THURSDAY, Sept. 24, 2020 (HealthDay News) — Gaining weight around your mid-section may be the makings of much more than a wardrobe crisis: It may also signal the start of a serious health crisis.
So warns a team of Canadian and Iranian researchers who conducted an extensive review of 72 studies involving more than 2.5 million patients from all over the globe.
“We found that excess fat in the abdomen — called central fatness or belly fat — is associated with a higher risk of death than overall body fat,” said study author Tauseef Ahmad Khan. He is a postdoctoral fellow in the department of nutritional sciences at the University of Toronto’s Faculty of Medicine.
That means that even if other areas of the body are in good shape, once fat starts to accumulate in the belly region, the risk of dying an early death goes up, Khan noted. So “people should be more concerned about their waist, rather than just focusing on [overall] weight or body mass index,” he said.
Khan and his colleagues pointed out that body mass index, or BMI, has long been considered the gold standard for assessing an individual’s weight status.
The problem: BMI is not precise. For one, it doesn’t specify exactly where any excess fat is located on the body. Nor does it make a distinction between muscle and fat.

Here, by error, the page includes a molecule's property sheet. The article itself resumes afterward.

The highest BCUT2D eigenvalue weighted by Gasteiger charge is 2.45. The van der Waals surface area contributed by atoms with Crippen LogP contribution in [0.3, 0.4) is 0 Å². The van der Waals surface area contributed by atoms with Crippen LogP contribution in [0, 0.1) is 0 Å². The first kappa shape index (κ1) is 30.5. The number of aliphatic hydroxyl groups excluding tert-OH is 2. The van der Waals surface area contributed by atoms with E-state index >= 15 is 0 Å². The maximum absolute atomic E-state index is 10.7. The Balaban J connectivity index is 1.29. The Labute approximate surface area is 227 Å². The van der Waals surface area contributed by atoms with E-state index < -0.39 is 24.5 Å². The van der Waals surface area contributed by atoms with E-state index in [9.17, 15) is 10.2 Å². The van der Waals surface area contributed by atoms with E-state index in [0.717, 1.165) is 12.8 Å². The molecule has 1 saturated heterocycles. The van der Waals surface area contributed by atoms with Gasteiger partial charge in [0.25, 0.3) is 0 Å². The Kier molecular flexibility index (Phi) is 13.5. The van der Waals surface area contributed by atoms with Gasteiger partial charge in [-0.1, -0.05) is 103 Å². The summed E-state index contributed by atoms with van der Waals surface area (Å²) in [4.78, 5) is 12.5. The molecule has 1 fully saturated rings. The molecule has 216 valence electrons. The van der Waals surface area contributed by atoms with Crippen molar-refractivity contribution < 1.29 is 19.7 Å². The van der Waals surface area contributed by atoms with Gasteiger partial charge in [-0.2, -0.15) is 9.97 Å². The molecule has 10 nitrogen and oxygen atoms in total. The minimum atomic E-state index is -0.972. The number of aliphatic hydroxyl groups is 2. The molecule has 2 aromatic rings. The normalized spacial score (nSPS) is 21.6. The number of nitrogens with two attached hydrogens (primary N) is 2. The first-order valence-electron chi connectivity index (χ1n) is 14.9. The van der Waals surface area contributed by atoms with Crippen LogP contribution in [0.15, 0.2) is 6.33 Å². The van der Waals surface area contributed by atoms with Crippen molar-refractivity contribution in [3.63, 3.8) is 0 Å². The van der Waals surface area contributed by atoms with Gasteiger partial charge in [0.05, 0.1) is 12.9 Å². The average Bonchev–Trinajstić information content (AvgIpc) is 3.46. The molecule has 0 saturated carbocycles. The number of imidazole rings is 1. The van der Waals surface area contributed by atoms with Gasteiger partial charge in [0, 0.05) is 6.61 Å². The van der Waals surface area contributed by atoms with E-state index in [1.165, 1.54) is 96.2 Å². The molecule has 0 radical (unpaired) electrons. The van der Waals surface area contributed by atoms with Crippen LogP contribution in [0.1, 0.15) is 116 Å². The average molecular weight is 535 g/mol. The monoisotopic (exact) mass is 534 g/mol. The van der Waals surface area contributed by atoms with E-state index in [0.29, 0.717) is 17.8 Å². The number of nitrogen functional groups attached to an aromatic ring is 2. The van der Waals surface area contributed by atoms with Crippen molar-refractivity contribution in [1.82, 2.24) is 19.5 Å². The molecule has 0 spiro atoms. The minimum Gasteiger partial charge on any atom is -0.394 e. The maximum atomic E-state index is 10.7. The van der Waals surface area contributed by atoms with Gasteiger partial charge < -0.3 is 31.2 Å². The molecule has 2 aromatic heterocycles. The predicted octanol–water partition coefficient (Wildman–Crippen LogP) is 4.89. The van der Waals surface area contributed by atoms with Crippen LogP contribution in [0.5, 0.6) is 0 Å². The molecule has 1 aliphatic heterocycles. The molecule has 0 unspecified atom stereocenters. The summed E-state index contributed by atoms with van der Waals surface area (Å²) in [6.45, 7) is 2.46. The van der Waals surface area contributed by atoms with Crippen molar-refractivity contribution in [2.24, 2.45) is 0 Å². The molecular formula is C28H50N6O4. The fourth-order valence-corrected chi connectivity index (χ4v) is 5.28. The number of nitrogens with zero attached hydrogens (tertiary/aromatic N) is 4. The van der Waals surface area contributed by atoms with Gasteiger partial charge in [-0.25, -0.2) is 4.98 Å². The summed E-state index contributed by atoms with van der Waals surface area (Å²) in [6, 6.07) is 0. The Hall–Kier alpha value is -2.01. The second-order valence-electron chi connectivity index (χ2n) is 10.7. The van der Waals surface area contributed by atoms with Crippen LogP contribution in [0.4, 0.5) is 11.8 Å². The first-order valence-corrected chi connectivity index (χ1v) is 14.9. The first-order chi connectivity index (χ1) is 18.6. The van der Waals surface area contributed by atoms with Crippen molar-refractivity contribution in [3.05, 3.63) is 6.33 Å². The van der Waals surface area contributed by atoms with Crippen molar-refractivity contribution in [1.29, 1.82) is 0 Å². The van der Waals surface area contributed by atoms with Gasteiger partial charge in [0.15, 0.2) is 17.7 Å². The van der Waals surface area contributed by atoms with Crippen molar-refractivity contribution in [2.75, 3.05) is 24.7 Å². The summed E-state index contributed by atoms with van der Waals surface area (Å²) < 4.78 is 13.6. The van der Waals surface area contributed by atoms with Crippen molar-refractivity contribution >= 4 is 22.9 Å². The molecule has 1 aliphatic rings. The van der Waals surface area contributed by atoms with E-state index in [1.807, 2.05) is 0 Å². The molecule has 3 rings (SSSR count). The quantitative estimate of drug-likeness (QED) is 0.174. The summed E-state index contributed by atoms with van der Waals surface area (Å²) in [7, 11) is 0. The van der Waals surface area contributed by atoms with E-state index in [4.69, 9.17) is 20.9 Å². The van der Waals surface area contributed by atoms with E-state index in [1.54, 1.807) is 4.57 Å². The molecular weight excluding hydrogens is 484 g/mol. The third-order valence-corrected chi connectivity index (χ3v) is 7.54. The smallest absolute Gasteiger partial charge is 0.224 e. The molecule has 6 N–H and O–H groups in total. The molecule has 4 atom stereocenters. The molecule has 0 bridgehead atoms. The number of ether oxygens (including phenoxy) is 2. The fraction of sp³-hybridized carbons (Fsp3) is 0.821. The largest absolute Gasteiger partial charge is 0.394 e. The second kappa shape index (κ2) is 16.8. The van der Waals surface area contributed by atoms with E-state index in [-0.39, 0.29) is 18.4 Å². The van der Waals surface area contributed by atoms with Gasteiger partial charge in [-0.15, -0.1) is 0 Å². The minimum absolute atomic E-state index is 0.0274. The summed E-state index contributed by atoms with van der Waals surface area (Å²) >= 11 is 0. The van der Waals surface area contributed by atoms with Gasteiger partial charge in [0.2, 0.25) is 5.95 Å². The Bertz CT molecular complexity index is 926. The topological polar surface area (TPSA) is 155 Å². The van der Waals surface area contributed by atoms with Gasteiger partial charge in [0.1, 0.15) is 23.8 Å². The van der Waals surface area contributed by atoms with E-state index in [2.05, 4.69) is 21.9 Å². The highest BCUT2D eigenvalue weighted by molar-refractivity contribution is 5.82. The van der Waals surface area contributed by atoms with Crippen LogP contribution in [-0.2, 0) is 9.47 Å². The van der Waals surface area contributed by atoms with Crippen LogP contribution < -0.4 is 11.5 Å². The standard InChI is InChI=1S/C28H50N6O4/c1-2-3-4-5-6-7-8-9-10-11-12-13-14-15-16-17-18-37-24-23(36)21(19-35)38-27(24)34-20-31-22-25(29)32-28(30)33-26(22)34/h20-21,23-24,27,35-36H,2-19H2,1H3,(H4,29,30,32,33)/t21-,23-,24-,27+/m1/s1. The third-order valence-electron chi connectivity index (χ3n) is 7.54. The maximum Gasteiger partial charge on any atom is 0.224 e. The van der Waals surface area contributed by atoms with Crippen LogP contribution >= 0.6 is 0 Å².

So the team set out to examine the results of previous investigations that looked for links between excess central fat and an elevated risk of dying due to any cause.
The studies had been conducted between 1999 and 2019 by researchers in the United States, Canada, Europe, Australia, Brazil, India, Indonesia, Japan, China, Korea, Iran and Tobago. All involved adults aged 18 and older, with patients tracked for from three to 24 years.
Previous studies, said Khan, “were limited to older people or just people living in the West. Our study, the largest to date, confirms these results in people living across the world.”
The reviewed studies included a minimum of three different measures for assessing body fat. Some considered waist, hip and/or thigh circumference, while others tallied each individual’s waist-to-hip/height or thigh ratios. In some cases, a body fat index was also included. Others honed in on the “body shape index,” a unified measure of body height, mass and waist circumference.